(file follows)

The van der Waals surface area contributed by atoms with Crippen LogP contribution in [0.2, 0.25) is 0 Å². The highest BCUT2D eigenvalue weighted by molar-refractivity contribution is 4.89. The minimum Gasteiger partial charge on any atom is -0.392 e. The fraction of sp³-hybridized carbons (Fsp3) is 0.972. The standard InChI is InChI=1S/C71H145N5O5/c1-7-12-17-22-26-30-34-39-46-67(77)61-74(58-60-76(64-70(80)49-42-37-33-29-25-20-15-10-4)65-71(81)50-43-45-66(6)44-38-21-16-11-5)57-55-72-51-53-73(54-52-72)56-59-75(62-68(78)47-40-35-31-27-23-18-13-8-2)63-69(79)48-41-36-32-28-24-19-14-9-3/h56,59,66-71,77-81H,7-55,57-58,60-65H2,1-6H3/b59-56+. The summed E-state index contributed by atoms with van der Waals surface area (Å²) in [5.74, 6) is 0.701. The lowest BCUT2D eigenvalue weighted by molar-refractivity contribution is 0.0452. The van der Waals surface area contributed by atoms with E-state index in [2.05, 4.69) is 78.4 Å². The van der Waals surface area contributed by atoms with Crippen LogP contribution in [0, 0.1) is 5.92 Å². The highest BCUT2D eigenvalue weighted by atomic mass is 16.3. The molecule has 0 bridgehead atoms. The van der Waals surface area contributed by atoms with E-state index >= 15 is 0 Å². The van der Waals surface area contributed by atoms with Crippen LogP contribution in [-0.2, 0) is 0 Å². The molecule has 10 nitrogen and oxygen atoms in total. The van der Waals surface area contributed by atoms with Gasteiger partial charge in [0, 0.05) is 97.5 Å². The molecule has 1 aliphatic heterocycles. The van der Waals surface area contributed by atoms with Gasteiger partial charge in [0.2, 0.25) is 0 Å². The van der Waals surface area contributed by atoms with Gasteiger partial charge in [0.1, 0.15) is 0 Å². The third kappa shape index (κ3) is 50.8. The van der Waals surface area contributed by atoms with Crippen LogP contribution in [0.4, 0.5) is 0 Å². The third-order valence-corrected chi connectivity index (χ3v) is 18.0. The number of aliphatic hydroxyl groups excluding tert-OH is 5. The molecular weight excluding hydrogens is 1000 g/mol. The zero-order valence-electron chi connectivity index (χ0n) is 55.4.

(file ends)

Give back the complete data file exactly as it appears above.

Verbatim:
The van der Waals surface area contributed by atoms with Crippen LogP contribution in [0.2, 0.25) is 0 Å². The highest BCUT2D eigenvalue weighted by molar-refractivity contribution is 4.89. The minimum Gasteiger partial charge on any atom is -0.392 e. The fraction of sp³-hybridized carbons (Fsp3) is 0.972. The standard InChI is InChI=1S/C71H145N5O5/c1-7-12-17-22-26-30-34-39-46-67(77)61-74(58-60-76(64-70(80)49-42-37-33-29-25-20-15-10-4)65-71(81)50-43-45-66(6)44-38-21-16-11-5)57-55-72-51-53-73(54-52-72)56-59-75(62-68(78)47-40-35-31-27-23-18-13-8-2)63-69(79)48-41-36-32-28-24-19-14-9-3/h56,59,66-71,77-81H,7-55,57-58,60-65H2,1-6H3/b59-56+. The summed E-state index contributed by atoms with van der Waals surface area (Å²) in [5.74, 6) is 0.701. The lowest BCUT2D eigenvalue weighted by molar-refractivity contribution is 0.0452. The van der Waals surface area contributed by atoms with E-state index in [2.05, 4.69) is 78.4 Å². The van der Waals surface area contributed by atoms with Crippen LogP contribution in [0, 0.1) is 5.92 Å². The highest BCUT2D eigenvalue weighted by atomic mass is 16.3. The molecule has 0 bridgehead atoms. The van der Waals surface area contributed by atoms with E-state index >= 15 is 0 Å². The van der Waals surface area contributed by atoms with Crippen LogP contribution in [-0.2, 0) is 0 Å². The molecule has 10 nitrogen and oxygen atoms in total. The van der Waals surface area contributed by atoms with Gasteiger partial charge in [0, 0.05) is 97.5 Å². The molecule has 1 aliphatic heterocycles. The van der Waals surface area contributed by atoms with Gasteiger partial charge in [0.2, 0.25) is 0 Å². The van der Waals surface area contributed by atoms with Gasteiger partial charge in [0.1, 0.15) is 0 Å². The third kappa shape index (κ3) is 50.8. The van der Waals surface area contributed by atoms with Crippen LogP contribution in [0.4, 0.5) is 0 Å². The third-order valence-corrected chi connectivity index (χ3v) is 18.0. The number of aliphatic hydroxyl groups excluding tert-OH is 5. The molecular weight excluding hydrogens is 1000 g/mol. The zero-order valence-electron chi connectivity index (χ0n) is 55.4.